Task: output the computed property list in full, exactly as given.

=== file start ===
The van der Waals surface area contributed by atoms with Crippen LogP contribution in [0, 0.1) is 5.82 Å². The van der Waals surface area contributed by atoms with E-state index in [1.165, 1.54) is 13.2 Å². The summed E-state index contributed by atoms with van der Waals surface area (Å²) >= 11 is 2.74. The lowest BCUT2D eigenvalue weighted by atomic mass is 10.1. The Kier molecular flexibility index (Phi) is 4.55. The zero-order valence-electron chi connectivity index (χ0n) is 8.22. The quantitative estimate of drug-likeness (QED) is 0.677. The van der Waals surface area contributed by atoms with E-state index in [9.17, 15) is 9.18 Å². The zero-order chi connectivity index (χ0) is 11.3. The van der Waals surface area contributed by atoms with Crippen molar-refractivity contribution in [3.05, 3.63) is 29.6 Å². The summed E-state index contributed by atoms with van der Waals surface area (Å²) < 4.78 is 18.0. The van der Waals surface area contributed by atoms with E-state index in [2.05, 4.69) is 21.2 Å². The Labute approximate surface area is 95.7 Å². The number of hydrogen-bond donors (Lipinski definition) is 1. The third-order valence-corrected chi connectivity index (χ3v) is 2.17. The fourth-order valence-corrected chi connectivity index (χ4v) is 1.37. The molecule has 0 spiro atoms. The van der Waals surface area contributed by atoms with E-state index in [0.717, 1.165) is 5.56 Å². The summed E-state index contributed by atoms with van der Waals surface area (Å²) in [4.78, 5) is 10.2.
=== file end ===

The van der Waals surface area contributed by atoms with Crippen LogP contribution in [0, 0.1) is 5.82 Å². The van der Waals surface area contributed by atoms with E-state index in [1.165, 1.54) is 13.2 Å². The summed E-state index contributed by atoms with van der Waals surface area (Å²) >= 11 is 2.74. The lowest BCUT2D eigenvalue weighted by atomic mass is 10.1. The Kier molecular flexibility index (Phi) is 4.55. The zero-order valence-electron chi connectivity index (χ0n) is 8.22. The quantitative estimate of drug-likeness (QED) is 0.677. The van der Waals surface area contributed by atoms with E-state index in [9.17, 15) is 9.18 Å². The zero-order chi connectivity index (χ0) is 11.3. The van der Waals surface area contributed by atoms with Crippen molar-refractivity contribution in [3.05, 3.63) is 29.6 Å². The summed E-state index contributed by atoms with van der Waals surface area (Å²) < 4.78 is 18.0. The van der Waals surface area contributed by atoms with E-state index in [2.05, 4.69) is 21.2 Å². The Labute approximate surface area is 95.7 Å². The number of hydrogen-bond donors (Lipinski definition) is 1. The third-order valence-corrected chi connectivity index (χ3v) is 2.17. The fourth-order valence-corrected chi connectivity index (χ4v) is 1.37. The molecule has 0 spiro atoms. The van der Waals surface area contributed by atoms with E-state index in [0.717, 1.165) is 5.56 Å². The summed E-state index contributed by atoms with van der Waals surface area (Å²) in [4.78, 5) is 10.2.